The Aperitif
In our home, the first bottle we uncork for Thanksgiving is a sparkling wine to toast each other and the holiday. My suggestions for your Thanksgiving toast are one of these effervescent sippers: Iron Horse Brut; Segura Viudas Brut Reserva; Gloria Ferrer Blanc de Noir Rose; Nicolas Feuillatte Brut Reserve Champagne; and Pierre Sparr Cremant d’Alsace Brut Reserve.


Thanksgiving Starters
Appetizer goodies such as deviled eggs, smoked salmon, cocktail meatballs, veggies and dip or even bacon wrapped scallops can go with just about any dry and/or slightly sweet wine. My favorite is always Beaujolais Nouveau which is released on the third Thursday of November each year. Beaujolais Nouveau is always fresh and full of bright red fruit flavors. Try the 2021 Georges DuBoeuf Beaujolais Nouveau with your starters. Alternative wines to consider: Trimbach Pinot Gris and d’Arenberg The Hermit Crab (viognier and marsanne) both whites; and Grange Philippe ”Gipsy” Rose’.


Main Course -One
Both the traditional oven-roasted and/or deep-fried turkey do equally well with medium-bodied red or white wines. My favorite white wines for these two cooking methods are ones from Bordeaux which are combinations of sauvignon blanc and semillon. These are crisp and dry whites that have herbal and mineral flavors. Try Chateau Graville Lacoste or Chateau Villa Bel-Air. Italian reds such as Banfi Brunello di Montalcino or the Chianti Classico Riserva from Castello di Bossi also pair well with oven-roasted or fried turkeys.

Main Course – Two
Since many of you will smoke or grill your turkey this Thanksgiving and accompany it with more full-flavored dressings (like cornbread and chorizo), I’m providing you with medium to full-bodied red wine suggestions that will pair better with the “national bird” prepared using these cooking methods. My first choice is Oregon pinot noir. Try the pinot noir from either Domaine Drouhin or St. Innocent. In addition, the zinfandel-based wines from Ridge Vineyards in California are also exceptional accompaniments to smoked or grilled turkey. Two of my favorites are Ridge Geyserville and Ridge Lytton Springs.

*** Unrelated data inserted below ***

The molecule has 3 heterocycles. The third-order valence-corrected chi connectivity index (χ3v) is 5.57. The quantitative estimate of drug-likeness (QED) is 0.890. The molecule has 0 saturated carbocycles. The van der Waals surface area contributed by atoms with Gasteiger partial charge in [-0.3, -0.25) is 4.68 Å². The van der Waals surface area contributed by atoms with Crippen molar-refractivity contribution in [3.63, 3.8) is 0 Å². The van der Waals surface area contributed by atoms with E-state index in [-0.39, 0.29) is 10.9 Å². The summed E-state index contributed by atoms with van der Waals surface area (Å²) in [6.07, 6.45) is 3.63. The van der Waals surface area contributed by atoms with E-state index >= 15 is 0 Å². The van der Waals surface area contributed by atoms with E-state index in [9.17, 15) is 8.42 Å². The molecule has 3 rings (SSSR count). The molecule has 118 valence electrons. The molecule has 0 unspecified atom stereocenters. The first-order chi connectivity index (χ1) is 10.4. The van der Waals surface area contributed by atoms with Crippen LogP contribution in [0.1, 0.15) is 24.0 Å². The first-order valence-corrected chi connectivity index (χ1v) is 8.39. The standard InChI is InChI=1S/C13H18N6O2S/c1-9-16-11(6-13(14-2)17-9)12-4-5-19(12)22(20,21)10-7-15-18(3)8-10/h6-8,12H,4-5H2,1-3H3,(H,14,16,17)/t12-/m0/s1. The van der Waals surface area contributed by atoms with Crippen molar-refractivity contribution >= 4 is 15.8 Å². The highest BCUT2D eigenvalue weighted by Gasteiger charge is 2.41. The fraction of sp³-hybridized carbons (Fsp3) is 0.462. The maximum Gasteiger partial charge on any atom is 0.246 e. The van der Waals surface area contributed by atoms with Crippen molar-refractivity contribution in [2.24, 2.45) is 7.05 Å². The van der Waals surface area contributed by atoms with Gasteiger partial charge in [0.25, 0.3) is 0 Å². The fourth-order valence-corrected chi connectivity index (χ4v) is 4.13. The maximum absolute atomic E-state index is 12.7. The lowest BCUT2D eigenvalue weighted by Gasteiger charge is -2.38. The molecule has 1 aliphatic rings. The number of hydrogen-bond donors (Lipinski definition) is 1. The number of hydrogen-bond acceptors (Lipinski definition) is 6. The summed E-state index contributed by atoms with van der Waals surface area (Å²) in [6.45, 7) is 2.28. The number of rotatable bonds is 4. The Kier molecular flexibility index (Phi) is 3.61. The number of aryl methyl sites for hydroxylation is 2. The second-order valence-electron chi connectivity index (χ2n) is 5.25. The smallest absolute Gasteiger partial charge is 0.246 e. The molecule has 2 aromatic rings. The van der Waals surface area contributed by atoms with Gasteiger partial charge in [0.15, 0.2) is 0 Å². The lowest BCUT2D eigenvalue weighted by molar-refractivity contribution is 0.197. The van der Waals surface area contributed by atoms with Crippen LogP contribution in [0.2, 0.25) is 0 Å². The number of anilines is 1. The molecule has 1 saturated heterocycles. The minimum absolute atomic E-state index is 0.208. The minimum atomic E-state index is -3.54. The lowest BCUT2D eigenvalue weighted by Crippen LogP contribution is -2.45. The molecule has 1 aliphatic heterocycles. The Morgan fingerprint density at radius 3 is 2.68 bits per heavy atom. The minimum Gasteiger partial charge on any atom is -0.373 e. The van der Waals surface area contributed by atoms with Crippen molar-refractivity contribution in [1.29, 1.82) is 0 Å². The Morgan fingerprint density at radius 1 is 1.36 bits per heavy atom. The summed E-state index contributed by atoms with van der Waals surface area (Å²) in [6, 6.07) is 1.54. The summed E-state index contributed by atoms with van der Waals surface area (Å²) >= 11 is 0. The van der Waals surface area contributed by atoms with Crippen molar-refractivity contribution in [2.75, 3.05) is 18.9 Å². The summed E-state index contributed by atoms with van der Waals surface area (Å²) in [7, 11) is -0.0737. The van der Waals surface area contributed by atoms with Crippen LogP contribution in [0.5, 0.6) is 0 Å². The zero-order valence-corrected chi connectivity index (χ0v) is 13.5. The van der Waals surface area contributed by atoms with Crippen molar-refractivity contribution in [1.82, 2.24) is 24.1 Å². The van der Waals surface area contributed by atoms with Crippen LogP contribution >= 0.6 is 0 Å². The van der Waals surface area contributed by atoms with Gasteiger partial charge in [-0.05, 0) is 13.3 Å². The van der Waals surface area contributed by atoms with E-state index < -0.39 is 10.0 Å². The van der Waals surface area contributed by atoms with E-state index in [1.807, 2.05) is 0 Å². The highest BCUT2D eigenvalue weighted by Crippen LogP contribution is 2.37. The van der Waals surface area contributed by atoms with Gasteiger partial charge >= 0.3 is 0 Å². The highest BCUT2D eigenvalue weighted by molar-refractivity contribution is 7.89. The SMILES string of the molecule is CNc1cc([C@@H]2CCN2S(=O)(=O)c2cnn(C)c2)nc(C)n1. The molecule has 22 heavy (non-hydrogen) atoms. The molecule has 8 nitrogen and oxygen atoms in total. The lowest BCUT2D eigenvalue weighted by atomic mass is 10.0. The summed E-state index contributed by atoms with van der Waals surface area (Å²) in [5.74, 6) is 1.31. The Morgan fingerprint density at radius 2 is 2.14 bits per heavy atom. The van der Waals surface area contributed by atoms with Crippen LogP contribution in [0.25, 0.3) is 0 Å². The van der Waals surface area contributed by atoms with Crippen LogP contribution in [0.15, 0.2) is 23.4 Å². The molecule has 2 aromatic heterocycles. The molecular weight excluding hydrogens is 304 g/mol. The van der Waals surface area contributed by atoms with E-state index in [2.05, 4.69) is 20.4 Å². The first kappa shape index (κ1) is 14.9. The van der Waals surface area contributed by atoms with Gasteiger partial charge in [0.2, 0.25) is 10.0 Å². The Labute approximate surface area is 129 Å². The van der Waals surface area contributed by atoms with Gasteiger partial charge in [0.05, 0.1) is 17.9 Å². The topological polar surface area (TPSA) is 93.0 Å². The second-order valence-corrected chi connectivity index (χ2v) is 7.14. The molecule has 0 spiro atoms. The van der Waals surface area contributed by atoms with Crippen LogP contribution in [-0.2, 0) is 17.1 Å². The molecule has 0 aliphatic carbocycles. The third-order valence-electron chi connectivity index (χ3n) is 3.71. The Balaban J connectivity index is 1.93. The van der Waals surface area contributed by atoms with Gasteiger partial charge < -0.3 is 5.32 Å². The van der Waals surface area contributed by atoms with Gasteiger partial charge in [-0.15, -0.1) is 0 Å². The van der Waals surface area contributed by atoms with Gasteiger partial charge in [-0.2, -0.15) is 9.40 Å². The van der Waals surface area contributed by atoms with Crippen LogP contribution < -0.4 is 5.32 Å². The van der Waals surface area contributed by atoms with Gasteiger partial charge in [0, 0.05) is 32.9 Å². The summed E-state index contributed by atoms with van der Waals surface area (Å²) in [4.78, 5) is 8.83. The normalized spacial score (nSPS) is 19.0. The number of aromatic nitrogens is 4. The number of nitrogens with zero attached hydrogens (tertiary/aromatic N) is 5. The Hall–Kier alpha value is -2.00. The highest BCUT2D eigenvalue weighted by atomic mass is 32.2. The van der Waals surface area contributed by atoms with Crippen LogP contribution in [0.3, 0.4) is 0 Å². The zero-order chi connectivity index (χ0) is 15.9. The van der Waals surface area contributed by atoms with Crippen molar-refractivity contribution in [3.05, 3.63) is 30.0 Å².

In our home, Thanksgiving dessert is always pumpkin or pecan pie (or both) with a dollop of whipped crème on top. You won’t go wrong with either of these two accompanying dessert wines: Chateau St. Jean Late Harvest Riesling from Sonoma County or G.D. Vajra Moscato d’Asti from Italy.

Happy Thanksgiving!

John Brown is also a novelist. His latest book is “Augie’s World” which is a sequel to his debut novel, Augie’s War. You can find out more about his novels at

Not Your Mama’s Stuffed Bells

I must have been conceived in a pepper patch because I’m obsessed with all types of peppers. From mild bells to near thermonuclear Scotch Bonnets and just about everything in between, I am simply addicted to these little devils, especially ones with a hefty dose of capsaicin. That’s the stuff that makes peppers hot.

I also love the fall! Football season is in full swing, the leaves are painting the mountains with vibrant colors and I’m in the process of fermenting a blend of red grapes that will produce about 70 gallons of homemade wine. With sunny days, cool temperatures and the harvest season upon us, it’s also time to transition from the lighter wine and food choices of summer to more flavorful fare.